Ice is an overlooked but all-important cocktail ingredient | On The Rocks | Pittsburgh | Pittsburgh City Paper

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Ice is an overlooked but all-important cocktail ingredient

Nearly every cocktail we love relies on ice in some form

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At a recent celebratory dinner, my girlfriend and I tore our way through the menu at one of Pittsburgh’s hottest new restaurants. The food lived up to the hype, each course more enchanting than the one before. The cocktails were just as lovely, meticulously garnished and presented in elegant glassware. And they tasted great — at first. A few sips in, however, and they were totally diluted, mere husks of their former glory.

This is not a terrible tragedy. (A watery gin and tonic has to be the First World-iest problem one can have.) But it did get me thinking about the importance of ice in modern drinking. Once it was an unthinkable luxury, but in the early 19th century, Frederic “Ice King” Tudor changed the way the world drinks when he figured out how to harvest blocks of ice and ship them all over the world. Today, nearly every cocktail we love relies on ice in some form, and the world’s best bars even employ “ice chefs” to craft the perfect cubes, spheres and spears for each drink.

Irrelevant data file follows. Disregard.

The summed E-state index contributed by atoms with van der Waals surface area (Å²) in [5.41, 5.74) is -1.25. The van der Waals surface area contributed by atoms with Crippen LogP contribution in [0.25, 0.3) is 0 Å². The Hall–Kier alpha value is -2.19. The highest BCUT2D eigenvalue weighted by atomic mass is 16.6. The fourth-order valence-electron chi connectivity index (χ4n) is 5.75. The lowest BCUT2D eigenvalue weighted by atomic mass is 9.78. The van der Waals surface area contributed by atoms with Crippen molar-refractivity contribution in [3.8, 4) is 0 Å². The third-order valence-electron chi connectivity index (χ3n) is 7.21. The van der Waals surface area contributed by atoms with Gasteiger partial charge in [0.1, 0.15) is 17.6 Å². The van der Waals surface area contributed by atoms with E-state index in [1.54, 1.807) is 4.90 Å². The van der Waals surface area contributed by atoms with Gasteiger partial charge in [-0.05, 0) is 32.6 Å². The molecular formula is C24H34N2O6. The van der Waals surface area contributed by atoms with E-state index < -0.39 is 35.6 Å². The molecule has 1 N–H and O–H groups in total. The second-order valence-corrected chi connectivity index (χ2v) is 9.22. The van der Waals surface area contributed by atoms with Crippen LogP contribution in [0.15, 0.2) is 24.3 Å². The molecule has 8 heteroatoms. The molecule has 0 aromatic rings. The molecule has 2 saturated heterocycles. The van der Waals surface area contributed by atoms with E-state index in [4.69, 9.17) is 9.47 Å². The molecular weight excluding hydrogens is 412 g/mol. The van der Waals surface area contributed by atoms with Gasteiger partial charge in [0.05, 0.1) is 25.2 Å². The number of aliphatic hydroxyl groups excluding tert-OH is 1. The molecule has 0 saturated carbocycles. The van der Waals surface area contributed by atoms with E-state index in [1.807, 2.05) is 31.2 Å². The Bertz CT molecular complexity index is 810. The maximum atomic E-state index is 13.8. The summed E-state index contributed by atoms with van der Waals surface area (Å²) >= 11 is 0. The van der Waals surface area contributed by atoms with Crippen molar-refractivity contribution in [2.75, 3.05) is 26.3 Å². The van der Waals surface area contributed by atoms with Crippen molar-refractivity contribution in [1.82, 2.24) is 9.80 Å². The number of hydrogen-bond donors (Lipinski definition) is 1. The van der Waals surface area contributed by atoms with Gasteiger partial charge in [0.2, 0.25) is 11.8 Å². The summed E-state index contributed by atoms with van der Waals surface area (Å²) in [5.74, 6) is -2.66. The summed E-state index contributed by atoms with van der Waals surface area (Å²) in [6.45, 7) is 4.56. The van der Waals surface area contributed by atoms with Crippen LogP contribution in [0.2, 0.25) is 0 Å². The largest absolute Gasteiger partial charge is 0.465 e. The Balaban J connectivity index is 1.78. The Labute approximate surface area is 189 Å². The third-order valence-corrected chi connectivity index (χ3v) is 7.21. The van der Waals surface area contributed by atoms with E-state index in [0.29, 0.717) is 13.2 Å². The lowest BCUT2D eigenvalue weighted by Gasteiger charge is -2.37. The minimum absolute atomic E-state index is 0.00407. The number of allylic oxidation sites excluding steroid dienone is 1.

The science of ice is fascinating but complex. Just know that your drink will be greatly influenced by the size, shape and temperature of the ice it’s mixed and served with. Good cocktail ice should be very cold and very dry; if you’ve ever grabbed ice from the picnic cooler you know the horrors of warm, wet cubes. And the greater the surface area, the more quickly the ice will melt. Serve an old-fashioned over a bunch of those crescents from your icemaker and it will quickly lose its bite. But the exact same weight of ice in the form of one large cube will keep it good to the last drop.

Thankfully, ice is a lot easier to find than it was in the 1800s. But we still shouldn’t take it for granted. Pay attention to the ice you use, and help make weak G&Ts as outdated as Tudor’s icehouses.


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